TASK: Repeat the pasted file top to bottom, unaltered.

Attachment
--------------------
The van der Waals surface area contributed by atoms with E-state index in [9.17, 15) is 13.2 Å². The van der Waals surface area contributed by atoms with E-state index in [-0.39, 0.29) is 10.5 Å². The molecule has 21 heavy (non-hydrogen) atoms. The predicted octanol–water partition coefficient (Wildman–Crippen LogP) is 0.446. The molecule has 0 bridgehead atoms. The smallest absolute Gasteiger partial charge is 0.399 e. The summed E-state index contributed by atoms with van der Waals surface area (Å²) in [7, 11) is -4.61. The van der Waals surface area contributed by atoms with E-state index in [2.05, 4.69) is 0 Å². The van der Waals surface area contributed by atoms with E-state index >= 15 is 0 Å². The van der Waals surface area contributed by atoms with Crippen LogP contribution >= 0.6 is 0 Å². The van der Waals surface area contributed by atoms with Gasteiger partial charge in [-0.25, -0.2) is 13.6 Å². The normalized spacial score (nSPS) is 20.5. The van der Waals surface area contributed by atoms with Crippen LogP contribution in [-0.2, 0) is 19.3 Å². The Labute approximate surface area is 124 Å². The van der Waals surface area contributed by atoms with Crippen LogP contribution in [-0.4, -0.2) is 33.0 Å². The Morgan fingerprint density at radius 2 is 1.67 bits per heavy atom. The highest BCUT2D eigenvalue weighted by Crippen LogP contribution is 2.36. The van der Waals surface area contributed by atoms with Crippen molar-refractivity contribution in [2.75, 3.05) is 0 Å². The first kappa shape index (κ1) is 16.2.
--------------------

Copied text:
The van der Waals surface area contributed by atoms with E-state index in [9.17, 15) is 13.2 Å². The van der Waals surface area contributed by atoms with E-state index in [-0.39, 0.29) is 10.5 Å². The molecule has 21 heavy (non-hydrogen) atoms. The predicted octanol–water partition coefficient (Wildman–Crippen LogP) is 0.446. The molecule has 0 bridgehead atoms. The smallest absolute Gasteiger partial charge is 0.399 e. The summed E-state index contributed by atoms with van der Waals surface area (Å²) in [7, 11) is -4.61. The van der Waals surface area contributed by atoms with E-state index in [2.05, 4.69) is 0 Å². The van der Waals surface area contributed by atoms with E-state index >= 15 is 0 Å². The van der Waals surface area contributed by atoms with Crippen LogP contribution >= 0.6 is 0 Å². The van der Waals surface area contributed by atoms with Gasteiger partial charge in [-0.25, -0.2) is 13.6 Å². The normalized spacial score (nSPS) is 20.5. The van der Waals surface area contributed by atoms with Crippen LogP contribution in [-0.2, 0) is 19.3 Å². The Labute approximate surface area is 124 Å². The van der Waals surface area contributed by atoms with Crippen LogP contribution in [-0.4, -0.2) is 33.0 Å². The Morgan fingerprint density at radius 2 is 1.67 bits per heavy atom. The highest BCUT2D eigenvalue weighted by Crippen LogP contribution is 2.36. The van der Waals surface area contributed by atoms with Crippen molar-refractivity contribution in [2.75, 3.05) is 0 Å². The first kappa shape index (κ1) is 16.2.